executive director of International Communication Effective Studies Association of China Image and associate professor at the International Communication Studies Center of Communication University of China (CUC) in Beijing. She has been visiting scholar at the European Audiovisual Observatory since 2003. Previously, she worked as journalist for CCTV-5 and for the Chinese Financial Magazine and producer for Beijing TV. She is also media consultant for Hunan Economy TV Station and the media department of South Korean embassy in China.

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[1]

See par. 3.

[2]

QQ is a messaging service provided by Tencent, a Chinese leading company whose subsidiaries provide Internet and mobile phone value-added services and operate online advertising services in China.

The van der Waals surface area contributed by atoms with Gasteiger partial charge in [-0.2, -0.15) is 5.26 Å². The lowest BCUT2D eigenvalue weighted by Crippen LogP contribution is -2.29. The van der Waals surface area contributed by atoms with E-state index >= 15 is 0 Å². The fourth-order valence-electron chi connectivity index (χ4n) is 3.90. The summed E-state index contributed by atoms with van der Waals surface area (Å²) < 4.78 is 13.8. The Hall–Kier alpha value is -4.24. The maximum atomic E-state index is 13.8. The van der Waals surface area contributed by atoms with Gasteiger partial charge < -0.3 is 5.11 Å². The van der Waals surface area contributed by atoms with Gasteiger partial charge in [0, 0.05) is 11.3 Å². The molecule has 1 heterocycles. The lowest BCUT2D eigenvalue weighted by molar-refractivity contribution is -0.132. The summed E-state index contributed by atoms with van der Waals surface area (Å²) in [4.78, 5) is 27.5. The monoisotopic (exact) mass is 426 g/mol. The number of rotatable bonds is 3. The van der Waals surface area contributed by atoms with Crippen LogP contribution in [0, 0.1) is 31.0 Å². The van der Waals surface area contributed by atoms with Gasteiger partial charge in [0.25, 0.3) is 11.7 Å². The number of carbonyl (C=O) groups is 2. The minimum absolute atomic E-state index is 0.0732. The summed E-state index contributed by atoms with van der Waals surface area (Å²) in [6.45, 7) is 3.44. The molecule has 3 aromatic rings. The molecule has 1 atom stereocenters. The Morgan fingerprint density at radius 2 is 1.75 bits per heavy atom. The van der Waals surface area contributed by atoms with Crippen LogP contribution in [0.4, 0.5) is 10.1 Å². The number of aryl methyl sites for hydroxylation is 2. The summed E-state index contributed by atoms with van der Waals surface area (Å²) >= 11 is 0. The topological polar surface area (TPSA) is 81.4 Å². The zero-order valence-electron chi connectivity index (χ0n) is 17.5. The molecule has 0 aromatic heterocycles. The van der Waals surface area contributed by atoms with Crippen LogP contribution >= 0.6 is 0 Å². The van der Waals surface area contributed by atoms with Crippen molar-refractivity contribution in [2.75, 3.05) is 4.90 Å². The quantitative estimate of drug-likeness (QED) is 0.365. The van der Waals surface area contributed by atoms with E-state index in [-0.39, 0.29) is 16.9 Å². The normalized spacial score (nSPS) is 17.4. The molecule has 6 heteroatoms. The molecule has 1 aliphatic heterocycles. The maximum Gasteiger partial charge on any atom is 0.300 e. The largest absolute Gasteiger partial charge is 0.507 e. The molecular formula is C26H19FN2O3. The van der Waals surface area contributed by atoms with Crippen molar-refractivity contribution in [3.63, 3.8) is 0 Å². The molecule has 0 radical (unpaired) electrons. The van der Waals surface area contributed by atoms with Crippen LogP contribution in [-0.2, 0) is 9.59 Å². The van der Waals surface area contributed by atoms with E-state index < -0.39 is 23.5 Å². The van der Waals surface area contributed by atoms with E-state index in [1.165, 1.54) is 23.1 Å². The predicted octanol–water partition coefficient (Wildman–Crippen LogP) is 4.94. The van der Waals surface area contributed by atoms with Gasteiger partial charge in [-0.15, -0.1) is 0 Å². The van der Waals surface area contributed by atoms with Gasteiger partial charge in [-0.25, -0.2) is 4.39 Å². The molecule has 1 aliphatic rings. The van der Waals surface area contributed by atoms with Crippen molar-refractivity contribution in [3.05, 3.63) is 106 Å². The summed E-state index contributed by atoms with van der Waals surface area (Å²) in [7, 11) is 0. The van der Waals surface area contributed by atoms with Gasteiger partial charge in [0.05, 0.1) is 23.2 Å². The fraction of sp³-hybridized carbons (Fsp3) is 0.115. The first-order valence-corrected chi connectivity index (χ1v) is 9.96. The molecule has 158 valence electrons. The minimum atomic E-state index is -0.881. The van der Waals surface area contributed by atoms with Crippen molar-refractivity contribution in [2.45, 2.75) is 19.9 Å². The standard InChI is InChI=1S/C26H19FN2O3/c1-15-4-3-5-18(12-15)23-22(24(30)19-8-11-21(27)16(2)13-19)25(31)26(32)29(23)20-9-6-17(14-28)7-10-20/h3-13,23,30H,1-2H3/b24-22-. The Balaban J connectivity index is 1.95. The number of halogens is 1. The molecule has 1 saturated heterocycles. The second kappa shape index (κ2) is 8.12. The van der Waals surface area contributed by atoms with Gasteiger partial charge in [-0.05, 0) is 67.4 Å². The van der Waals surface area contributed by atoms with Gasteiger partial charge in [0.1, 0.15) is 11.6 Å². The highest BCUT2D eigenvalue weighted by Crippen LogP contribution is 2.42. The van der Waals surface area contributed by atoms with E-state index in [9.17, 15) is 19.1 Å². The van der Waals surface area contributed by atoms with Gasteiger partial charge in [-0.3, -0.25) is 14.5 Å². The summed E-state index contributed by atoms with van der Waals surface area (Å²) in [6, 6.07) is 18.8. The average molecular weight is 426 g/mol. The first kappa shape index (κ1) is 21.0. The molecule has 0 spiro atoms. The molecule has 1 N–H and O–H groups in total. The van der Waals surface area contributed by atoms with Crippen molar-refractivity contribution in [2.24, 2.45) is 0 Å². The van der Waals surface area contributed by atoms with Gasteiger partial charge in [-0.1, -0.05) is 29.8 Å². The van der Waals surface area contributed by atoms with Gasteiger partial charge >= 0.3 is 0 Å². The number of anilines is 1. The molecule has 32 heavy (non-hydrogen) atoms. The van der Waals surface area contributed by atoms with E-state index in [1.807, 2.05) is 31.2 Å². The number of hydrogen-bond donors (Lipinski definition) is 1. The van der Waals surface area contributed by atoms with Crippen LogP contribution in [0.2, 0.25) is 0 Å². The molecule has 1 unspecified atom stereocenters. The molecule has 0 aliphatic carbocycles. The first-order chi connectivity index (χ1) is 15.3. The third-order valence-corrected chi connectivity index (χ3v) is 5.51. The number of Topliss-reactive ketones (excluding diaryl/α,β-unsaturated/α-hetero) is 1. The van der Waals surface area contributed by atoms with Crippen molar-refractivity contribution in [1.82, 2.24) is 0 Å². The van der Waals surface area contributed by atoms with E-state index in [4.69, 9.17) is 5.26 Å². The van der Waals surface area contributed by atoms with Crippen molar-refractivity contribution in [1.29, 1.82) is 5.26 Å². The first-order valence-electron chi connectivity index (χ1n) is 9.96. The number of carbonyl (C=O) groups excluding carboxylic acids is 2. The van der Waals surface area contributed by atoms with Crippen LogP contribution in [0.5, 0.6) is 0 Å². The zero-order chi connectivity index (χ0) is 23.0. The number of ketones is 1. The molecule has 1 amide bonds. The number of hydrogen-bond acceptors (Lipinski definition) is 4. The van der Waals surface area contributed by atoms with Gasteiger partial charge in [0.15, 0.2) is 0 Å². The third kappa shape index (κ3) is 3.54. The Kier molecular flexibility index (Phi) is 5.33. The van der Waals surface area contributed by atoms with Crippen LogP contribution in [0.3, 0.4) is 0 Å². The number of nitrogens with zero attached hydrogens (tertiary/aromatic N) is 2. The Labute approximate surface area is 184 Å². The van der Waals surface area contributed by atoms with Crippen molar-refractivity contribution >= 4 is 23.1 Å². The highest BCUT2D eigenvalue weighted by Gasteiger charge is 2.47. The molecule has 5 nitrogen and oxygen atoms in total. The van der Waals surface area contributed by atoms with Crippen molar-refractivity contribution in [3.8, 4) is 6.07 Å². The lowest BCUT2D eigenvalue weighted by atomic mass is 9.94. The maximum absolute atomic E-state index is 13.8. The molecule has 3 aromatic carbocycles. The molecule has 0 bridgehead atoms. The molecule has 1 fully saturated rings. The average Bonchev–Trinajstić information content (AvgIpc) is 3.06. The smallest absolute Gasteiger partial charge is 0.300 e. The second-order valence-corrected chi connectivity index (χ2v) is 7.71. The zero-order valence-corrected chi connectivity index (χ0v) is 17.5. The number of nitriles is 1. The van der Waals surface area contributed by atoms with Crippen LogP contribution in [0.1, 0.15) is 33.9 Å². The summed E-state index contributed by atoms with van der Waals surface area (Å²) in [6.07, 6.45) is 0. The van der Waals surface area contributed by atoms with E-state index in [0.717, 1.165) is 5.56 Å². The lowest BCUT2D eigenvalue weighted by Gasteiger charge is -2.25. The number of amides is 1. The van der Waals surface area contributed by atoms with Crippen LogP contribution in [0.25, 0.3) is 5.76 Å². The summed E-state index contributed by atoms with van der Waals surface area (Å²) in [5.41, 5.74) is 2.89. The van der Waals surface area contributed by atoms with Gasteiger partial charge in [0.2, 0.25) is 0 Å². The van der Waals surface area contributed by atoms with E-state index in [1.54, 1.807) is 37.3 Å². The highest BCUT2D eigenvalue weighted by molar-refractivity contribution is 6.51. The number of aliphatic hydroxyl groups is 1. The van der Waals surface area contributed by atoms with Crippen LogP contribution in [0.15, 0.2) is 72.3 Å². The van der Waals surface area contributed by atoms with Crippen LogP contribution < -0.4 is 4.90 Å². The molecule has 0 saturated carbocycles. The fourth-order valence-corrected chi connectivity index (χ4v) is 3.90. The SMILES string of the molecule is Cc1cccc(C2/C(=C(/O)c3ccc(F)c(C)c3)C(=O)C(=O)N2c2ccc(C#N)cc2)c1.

[3]

The rules about IPTV services in China are contained in the regulation entitled “Measures on the Administration of radio and TV programs transmitted via Internet” (Hulianwang deng xinxi wangluo chuanbo shiting jiemu guanli banfa) issued by the SARFT and in force on October 11, 2004. The “Measures” are known as SARFT’s Order n. 39. The other IPTV operators are Shanghai Media Group, CCTV and Southern Media Group.